Posted originally on August 10, 2013
Walking those last ten steps into my dad’s office was like trying to swim through quicksand. I felt close… so close… to crying out for help… and yet I was completely suffocated.
What if he couldn’t hear me?What if I couldn’t bring myself to utter those words… the ones I knew would break his heart? The ones I knew would take away his trust?The ones I knew I would almost have to gasp to get out of my mouth…
“We need to talk.”
How do you tell your pastor-father–the one already burdened by the pain of so many–that you have thought about only one thing for the past two months: killing yourself? How does a man even process those words?
“I need help.”
My words were few, but dad saw it in my eyes. We cried awhile, then he set up an appointment for me to talk with a counselor. It would be years before we knew the reason behind my depression (my autoimmune disease and seizures putting me at 3x the risk for suicide), but suddenly I was not alone.
I was in my daddy’s arms.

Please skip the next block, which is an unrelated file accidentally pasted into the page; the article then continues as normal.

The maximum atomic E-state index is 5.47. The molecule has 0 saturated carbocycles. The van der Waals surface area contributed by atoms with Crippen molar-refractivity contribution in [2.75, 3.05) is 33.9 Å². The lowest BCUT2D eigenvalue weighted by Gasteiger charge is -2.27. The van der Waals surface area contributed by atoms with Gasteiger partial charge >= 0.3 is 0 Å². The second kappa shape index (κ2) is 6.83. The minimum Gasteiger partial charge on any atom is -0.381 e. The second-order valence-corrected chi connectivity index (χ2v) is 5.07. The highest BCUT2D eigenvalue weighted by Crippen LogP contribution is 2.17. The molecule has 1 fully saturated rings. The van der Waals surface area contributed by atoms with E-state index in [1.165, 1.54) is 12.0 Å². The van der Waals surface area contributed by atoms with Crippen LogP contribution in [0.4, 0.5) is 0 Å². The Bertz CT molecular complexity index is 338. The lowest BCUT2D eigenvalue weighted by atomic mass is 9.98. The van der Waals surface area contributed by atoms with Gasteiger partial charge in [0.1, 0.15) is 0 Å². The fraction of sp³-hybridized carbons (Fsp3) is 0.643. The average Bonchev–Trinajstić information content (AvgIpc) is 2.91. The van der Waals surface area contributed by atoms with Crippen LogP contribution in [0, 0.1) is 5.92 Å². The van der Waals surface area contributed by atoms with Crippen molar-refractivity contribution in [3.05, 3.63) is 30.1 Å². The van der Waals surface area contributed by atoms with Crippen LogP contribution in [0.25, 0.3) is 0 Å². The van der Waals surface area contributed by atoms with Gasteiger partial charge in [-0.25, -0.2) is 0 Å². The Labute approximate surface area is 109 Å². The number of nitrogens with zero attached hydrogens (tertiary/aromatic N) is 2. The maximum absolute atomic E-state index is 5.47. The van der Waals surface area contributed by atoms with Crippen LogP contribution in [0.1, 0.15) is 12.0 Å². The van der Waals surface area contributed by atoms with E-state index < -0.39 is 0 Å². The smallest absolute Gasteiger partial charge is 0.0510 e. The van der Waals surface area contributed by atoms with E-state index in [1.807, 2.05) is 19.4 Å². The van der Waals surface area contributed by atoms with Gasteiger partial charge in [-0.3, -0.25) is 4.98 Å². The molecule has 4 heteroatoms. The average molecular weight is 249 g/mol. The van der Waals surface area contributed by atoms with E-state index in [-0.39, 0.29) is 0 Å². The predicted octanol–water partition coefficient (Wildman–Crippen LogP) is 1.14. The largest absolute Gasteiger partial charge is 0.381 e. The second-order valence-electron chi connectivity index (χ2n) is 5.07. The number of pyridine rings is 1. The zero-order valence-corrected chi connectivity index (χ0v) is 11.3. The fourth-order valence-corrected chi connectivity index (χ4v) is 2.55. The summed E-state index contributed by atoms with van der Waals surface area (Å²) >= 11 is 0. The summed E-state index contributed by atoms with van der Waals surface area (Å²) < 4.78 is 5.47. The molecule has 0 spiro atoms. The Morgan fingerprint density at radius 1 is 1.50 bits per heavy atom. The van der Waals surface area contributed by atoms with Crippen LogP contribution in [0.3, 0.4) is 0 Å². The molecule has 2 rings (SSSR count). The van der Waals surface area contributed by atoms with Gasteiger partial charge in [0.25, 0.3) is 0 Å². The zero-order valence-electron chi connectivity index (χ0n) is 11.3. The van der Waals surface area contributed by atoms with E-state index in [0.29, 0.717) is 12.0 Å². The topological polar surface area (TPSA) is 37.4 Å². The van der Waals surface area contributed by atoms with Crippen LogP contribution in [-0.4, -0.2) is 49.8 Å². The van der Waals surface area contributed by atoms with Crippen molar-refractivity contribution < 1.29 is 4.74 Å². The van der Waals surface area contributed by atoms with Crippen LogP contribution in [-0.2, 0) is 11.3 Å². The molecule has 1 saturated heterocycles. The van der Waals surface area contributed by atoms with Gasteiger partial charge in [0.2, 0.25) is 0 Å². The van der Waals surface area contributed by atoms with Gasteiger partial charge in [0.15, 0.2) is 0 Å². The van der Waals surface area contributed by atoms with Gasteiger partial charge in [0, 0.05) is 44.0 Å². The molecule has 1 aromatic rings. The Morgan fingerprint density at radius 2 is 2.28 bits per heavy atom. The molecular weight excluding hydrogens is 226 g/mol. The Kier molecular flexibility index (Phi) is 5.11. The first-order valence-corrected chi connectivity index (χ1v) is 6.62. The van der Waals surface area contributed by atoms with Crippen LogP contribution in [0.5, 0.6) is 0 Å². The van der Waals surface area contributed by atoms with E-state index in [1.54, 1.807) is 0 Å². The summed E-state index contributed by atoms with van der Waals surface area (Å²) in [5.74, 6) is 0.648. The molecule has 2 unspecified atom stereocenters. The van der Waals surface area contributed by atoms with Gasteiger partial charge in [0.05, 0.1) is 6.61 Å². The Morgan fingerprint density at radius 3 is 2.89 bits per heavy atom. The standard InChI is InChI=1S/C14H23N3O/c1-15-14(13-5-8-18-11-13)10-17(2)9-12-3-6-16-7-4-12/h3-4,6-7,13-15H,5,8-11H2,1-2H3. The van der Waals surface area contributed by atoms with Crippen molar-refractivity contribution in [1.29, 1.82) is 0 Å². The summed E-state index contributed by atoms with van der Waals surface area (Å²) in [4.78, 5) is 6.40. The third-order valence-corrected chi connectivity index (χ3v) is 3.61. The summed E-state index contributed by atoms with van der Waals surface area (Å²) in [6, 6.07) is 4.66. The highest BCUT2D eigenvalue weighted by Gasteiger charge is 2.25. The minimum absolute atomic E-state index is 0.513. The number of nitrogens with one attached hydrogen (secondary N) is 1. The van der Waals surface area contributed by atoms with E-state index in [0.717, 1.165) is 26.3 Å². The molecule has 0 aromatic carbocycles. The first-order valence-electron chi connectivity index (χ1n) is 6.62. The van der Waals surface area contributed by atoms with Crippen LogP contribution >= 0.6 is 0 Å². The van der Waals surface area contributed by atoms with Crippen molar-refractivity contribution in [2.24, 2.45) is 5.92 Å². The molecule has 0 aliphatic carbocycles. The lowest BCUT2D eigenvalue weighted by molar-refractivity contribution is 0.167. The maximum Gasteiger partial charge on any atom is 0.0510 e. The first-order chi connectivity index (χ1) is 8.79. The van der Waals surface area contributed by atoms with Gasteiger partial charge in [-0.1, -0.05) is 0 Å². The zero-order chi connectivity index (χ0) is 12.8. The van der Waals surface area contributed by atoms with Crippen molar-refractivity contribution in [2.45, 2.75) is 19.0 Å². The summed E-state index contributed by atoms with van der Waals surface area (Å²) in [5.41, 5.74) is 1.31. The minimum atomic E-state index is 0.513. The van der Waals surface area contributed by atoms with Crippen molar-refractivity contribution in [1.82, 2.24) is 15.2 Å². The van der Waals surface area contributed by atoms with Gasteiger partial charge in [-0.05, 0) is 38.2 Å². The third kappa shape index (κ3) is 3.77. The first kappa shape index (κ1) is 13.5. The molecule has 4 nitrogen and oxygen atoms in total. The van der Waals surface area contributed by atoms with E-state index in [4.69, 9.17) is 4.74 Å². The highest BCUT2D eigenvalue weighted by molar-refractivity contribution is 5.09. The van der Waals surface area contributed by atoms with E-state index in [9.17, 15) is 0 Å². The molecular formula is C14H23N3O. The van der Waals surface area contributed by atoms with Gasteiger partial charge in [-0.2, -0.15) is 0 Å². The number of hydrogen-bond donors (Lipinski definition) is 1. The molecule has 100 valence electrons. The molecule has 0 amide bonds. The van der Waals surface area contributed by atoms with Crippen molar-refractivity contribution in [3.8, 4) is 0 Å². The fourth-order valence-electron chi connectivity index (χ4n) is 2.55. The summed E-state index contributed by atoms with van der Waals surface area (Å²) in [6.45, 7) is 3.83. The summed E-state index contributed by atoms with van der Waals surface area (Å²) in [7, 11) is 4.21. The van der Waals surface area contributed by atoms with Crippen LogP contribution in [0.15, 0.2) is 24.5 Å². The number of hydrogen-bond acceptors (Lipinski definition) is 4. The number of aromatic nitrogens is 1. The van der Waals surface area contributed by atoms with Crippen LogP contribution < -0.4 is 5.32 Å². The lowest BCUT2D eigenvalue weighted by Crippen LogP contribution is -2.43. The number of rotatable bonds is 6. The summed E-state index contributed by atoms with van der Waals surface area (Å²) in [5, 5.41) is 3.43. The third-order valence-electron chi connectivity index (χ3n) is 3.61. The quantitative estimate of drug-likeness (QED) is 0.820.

I never saw that counselor. I didn’t need to.
Opening up to my parents and allowing them to love me through those horrific feelings helped me start to heal. The fact that they didn’t try to hide my sickness from those around us–the fact that they let me ask the awful, dark questions–meant everything to me.
My parents could have been ashamed. They could have been worried more about what others thought. Instead they chose to care more about me than their reputations. People weren’t always nice. Or patient. They didn’t understand when my parents put everything on hold and let me rest until my body… and my heart… started to heal.
I cringed recently when my dear friend, the head of an international ministry, told a large crowd of people how embarrassed she was of the decisions her teenage son was making.
I understood her need to vent, but I also remembered that 16-year-old girl wrapped in her daddy’s arms–the safest place she’d ever known.
And I longed for my friend’s son to feel that safe place– the one that allows you to ask tough questions…. figure out who you are… who God is… and why there are dark places in this world.
Because in the end, our kids are our greatest ministry. If we forsake them now, what do we have left?
****Bekah Hamrick Martin is a national speaker and the author of The Bare Naked Truth: Dating, Waiting & God’s Purity Plan (Zondervan, 2013). Most of all, she’s Zoey’s mom… and in about twelve years, Bekah will need to remember that her baby is more important than her reputation… which is why she’s recorded this story for herself on this blog.